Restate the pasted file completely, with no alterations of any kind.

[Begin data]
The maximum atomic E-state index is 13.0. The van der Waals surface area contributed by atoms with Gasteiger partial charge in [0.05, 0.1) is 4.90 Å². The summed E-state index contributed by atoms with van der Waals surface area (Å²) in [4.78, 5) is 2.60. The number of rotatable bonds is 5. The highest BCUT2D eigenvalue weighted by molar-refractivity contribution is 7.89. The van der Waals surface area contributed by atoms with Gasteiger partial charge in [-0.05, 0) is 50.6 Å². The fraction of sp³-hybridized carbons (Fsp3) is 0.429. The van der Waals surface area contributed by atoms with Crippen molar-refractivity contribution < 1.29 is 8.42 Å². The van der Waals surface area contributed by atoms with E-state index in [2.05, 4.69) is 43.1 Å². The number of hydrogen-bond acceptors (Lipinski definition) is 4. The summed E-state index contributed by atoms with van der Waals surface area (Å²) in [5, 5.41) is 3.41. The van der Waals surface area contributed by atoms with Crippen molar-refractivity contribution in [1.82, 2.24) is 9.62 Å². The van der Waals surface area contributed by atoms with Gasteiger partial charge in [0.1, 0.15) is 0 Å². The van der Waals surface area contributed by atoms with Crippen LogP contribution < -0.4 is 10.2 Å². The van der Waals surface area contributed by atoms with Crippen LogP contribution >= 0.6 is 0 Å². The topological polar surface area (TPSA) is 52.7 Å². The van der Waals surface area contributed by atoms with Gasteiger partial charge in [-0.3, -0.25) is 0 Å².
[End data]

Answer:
The maximum atomic E-state index is 13.0. The van der Waals surface area contributed by atoms with Gasteiger partial charge in [0.05, 0.1) is 4.90 Å². The summed E-state index contributed by atoms with van der Waals surface area (Å²) in [4.78, 5) is 2.60. The number of rotatable bonds is 5. The highest BCUT2D eigenvalue weighted by molar-refractivity contribution is 7.89. The van der Waals surface area contributed by atoms with Gasteiger partial charge in [-0.05, 0) is 50.6 Å². The fraction of sp³-hybridized carbons (Fsp3) is 0.429. The van der Waals surface area contributed by atoms with Crippen molar-refractivity contribution < 1.29 is 8.42 Å². The van der Waals surface area contributed by atoms with E-state index in [2.05, 4.69) is 43.1 Å². The number of hydrogen-bond acceptors (Lipinski definition) is 4. The summed E-state index contributed by atoms with van der Waals surface area (Å²) in [5, 5.41) is 3.41. The van der Waals surface area contributed by atoms with Crippen molar-refractivity contribution in [1.82, 2.24) is 9.62 Å². The van der Waals surface area contributed by atoms with Gasteiger partial charge in [0.1, 0.15) is 0 Å². The van der Waals surface area contributed by atoms with Crippen LogP contribution < -0.4 is 10.2 Å². The van der Waals surface area contributed by atoms with Crippen LogP contribution >= 0.6 is 0 Å². The topological polar surface area (TPSA) is 52.7 Å². The van der Waals surface area contributed by atoms with Gasteiger partial charge in [-0.3, -0.25) is 0 Å².